My clients are always surprised, then relieved, to learn that thinking about an ex is a normal part of being engaged. As we spiral into deeper layers of transitions, our past comes floating to the surface of our thoughts, dreams, and emotional life. For some people, the past includes thoughts or feelings about unfinished transitions -- leaving home for the first time, their parents' divorce, the end of a friendship, the loss of a loved one. As she walks toward her wedding day, the bride-to-be finds herself re-living the loss associated with the previous transition. The unconscious bride does anything she can to avoid these uncomfortable feelings that she thinks she's not supposed to have during "the happiest time of her life." The conscious bride recognizes that loss is an inherent - and important - part of any transition and she allows herself to process the sadness as best she can.
The same principle can be applied to thoughts about an ex. However, since the thoughts involve another man (or woman), it's often a lot more challenging for my clients to accept it, make sense of it, and move on without feeling guilty or questioning their decision to marry. The thoughts then inevitably become drenched in anxiety. As is so often the case with anxiety, it's not the thoughts or feelings themselves that are a problem; it's the meaning we ascribe to the thoughts that create the pit in our stomachs, the furrowed brow, the hidden tears. So when a client tells me that she can't stop thinking about her ex and I tell her that's normal, she breathes a big sigh of relief and can begin to let the anxiety go.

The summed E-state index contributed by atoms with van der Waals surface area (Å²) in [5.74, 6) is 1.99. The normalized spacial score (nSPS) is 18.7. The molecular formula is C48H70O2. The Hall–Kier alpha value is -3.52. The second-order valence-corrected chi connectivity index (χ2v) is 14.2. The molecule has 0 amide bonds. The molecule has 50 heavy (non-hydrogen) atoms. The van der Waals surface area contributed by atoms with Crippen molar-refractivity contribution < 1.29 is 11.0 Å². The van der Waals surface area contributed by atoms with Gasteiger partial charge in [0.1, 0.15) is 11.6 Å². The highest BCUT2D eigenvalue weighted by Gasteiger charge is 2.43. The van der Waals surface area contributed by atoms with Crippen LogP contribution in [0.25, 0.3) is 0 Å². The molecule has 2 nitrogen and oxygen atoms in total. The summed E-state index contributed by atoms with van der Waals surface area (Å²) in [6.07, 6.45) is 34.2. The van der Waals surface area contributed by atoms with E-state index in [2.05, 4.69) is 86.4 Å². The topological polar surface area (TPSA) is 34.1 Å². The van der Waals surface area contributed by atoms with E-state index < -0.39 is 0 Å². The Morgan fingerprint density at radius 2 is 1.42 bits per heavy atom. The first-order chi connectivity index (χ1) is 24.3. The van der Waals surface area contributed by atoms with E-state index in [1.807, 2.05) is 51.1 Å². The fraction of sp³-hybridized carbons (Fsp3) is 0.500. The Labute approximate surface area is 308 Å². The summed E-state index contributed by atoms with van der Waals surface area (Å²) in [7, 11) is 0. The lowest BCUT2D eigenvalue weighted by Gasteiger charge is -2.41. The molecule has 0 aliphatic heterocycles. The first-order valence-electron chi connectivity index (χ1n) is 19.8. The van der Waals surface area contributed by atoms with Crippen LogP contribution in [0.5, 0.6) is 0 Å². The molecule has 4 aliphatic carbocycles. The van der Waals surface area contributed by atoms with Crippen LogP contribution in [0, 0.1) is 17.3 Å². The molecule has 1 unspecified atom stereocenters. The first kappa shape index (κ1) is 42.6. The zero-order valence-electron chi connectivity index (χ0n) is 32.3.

Without this awareness, a bride-to-be (and it could just as easily be a groom but for this article we'll talk about the woman), begins to wonder the million dollar question, the question that causes most of my clients to do a google search for "wedding stress" or "engagement anxiety" and find their way to my cyberspace doorstep: Am I making a mistake? The internal dialogue looks like this:
"If I loved my fiancé, why am I thinking about this other guy? I felt so passionate for this other guy in a way I don't feel for my fiancé. Does that mean I'm not supposed to marry the one I'm with? Am I making a mistake? Am I settling? What if he's not the one?"
So during our first session, I inquire further:
"Tell me about the ex. What was he like? What was your relationship like?"
To which they invariably respond with some version of:
"Oh, he was your typical bad boy. We had a great sexual connection but I could never rely on him. I knew all along that he wouldn't make a good husband or life partner, but it took me a while to extract myself from his hold. I was always pursuing him and he was always putting on the brakes to some degree. But what a great connection we had! He was so interesting, alive, passionate, and creative! My fiancé isn't really that way."
"Tell me about your fiancé."
"He's the best person I know. He's a gem. He's reliable, kind, responsible, loyal, and I know he truly loves me. He'll make a great husband and father. We share similar values about all the important areas. The sex is good, but not always fantastic. I knew early on that he was a great match for me. He's my best friend. Before he asked me to marry him, I never doubted that he was the one I wanted spend my life with. So why am I thinking about this other guy now?"
Hmmmmm... which would you choose? Obviously, the current fiancé is the better choice, but why is it so difficult for women on the verge of marriage to accept the smart decision? The answer is three-fold: